While most large employers tend to be legally required to offer fringe benefits, a small business usually does not have to offer certain fringe benefits such as health insurance. However, prioritizing fringe benefits may be worthwhile for a small business seeking to further improve its company culture for several reasons.
Continue reading to learn more about which kind of businesses are required to offer fringe benefits.
The IRS defines fringe benefits as forms of pay in addition to the stated compensation for the performance of work or services.
These are employer-sponsored benefits offered to employees as compensation for work-related activities or to promote job overall satisfaction.
Examples of common fringe benefits include:
The IRS tax guide for fringe benefits further explains which employee benefits are taxable and nontaxable. For example, group health insurance is a nontaxable fringe benefit, and employee health insurance premiums are usually tax deductible for small business employers.
According to the IRS and the Affordable Care Act (ACA) mandate for employers:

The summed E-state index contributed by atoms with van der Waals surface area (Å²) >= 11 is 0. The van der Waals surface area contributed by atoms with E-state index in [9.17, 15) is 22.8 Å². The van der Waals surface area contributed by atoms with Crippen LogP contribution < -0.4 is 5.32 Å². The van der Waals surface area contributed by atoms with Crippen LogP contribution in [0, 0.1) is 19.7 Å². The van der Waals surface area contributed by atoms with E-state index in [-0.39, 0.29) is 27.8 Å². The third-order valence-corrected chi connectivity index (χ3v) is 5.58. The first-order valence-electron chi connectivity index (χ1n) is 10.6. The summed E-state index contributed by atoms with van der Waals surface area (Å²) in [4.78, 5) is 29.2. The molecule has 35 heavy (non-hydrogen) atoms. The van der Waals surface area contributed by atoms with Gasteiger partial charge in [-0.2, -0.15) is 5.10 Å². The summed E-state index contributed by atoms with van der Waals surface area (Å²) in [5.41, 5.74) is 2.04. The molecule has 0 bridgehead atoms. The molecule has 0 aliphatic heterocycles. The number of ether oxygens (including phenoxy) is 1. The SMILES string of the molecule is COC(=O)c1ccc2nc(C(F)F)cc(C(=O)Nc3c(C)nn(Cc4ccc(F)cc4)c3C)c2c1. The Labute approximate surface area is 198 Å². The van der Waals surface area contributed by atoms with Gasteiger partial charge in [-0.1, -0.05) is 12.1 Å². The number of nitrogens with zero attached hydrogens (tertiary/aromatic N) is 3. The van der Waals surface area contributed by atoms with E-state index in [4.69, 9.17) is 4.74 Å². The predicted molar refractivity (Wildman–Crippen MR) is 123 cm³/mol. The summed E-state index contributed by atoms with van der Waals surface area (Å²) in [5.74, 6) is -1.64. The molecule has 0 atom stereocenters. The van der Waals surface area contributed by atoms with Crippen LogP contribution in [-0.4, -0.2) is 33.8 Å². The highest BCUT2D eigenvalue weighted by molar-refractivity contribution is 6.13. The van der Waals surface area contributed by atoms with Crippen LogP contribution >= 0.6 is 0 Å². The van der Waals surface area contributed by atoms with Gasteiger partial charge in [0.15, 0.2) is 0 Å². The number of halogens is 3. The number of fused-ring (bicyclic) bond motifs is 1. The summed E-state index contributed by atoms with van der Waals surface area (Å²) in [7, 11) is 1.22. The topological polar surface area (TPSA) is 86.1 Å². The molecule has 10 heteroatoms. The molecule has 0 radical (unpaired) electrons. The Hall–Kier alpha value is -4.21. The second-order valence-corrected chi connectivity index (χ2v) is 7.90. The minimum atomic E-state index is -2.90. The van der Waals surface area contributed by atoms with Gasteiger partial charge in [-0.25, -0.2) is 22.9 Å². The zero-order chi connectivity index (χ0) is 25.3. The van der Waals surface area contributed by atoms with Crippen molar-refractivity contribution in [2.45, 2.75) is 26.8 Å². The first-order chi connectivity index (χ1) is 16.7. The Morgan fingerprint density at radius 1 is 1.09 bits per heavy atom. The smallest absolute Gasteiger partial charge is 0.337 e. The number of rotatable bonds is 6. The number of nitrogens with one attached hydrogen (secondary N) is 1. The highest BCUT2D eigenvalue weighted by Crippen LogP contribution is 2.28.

This means that small businesses typically do not have to offer specific types of fringe benefits that a large employer may legally be required to provide.
Most employers are required to offer the following fringe benefits:
|Fringe Benefit||Required for a large business?||Required for a small business?|
|Group health insurance||Yes||No|
|Family and medical leave||Yes||No|
|Social Security tax||Yes||Yes|
|Civic obligations (i.e. jury duty)||Yes*||Yes*|
*Workers’ compensation and jury duty rules vary by state law.
Overall, business size and state law determines which kind of employers are required to offer fringe benefits.
Even though your small business may not have to provide certain fringe benefits to your employees, doing so may contribute to several strategic advantages for your business, such as creating a more positive company culture, increasing employee retention, and assisting with recruiting.
Ultimately, while a small business is required to offer fewer benefits than a large business, it may be worthwhile for a small employer to provide employee benefits to its workforce.
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Visit eHealth.com or speak with one of our licensed insurance agents today to see how you can find affordable health insurance for your small business.
This article is for general information and may not be updated after publication. Consult your own tax, accounting, or legal advisor instead of relying on this article as tax, accounting, or legal advice.